Turbo failure : EGR valve
FACT SHEET “The Turbo’s Killer”
This is one of a series of Turbo Failure Fact Sheets from Diesel Levante. Safeguard your reputation and your business – make sure you read them all
What is the EGR Valve?
The EGR (Exhaust Gas Recirculation) valve directs a small amount of exhaust gases back into the inlet air charge, and lowers the maximum temperature of the burning fuel. The valve ensures the EGR system is disabled at idle, when it would otherwise lead to erratic idling, and at peak power, when adding exhaust gases would reduce power output.
The EGR valve is likely to stick and become coked up on some applications. This can have a significant effect on the performance of the turbocharger. A faulty EGR valve can result in excessive carbon/soot at the turbine end. This could cause the VNT mechanism to stick. It is important to check the EGR valve is functioning correctly.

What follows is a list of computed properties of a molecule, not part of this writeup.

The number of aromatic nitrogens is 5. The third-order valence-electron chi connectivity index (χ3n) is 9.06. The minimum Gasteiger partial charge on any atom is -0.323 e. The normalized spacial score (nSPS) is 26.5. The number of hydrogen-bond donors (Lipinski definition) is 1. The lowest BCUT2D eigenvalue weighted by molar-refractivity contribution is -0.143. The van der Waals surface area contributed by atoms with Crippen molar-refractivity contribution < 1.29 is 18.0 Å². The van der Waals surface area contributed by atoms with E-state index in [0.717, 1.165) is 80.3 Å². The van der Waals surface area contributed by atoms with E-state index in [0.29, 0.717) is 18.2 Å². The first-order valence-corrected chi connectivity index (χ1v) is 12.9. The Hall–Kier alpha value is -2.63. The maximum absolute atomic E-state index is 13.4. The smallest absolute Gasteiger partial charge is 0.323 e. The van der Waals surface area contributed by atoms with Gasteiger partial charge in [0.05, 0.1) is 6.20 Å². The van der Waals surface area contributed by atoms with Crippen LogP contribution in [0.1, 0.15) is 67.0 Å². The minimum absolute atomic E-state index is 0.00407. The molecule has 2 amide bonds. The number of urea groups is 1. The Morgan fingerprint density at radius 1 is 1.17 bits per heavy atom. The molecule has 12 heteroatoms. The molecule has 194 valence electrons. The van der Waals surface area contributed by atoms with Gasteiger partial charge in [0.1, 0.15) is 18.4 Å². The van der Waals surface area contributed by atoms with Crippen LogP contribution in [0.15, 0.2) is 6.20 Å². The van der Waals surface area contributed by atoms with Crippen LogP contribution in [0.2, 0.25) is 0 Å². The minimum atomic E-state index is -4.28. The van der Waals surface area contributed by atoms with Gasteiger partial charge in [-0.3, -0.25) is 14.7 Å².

If the EGR Valve does not open:
• Excessive production of nitrogen oxide Erratic
idling or unable to idle
• Poor operation when cold
• Increased fuel consumption
• Lack of performance
• Fault light and/or fault code activated
Possible reasons why the EGR Valve does not open:
• EGR valve sticks/gummed up
• Air leak on the vacuum side
• Vacuum connections disconnected,
leaking or incorrect
• Faulty electric switch pressure converter
-valve Non-opening blow-off valve (for turbocharger).
Possible reasons why the EGR Valve does not close
• Heavy deposits on tappet or valve
• EGR valve damaged through overheating, due to:
– incorrect control
– high exhaust back pressure
– non-opening blow-off valve (for turbocharger)
• Air flow meter or other sensor signal faulty
• Intake pipe in the EGR system partly constricted by deposits
• Oil leak from turbocharger
EGR valve which is malfunctioning due to excessive carbon / coke (fig.1)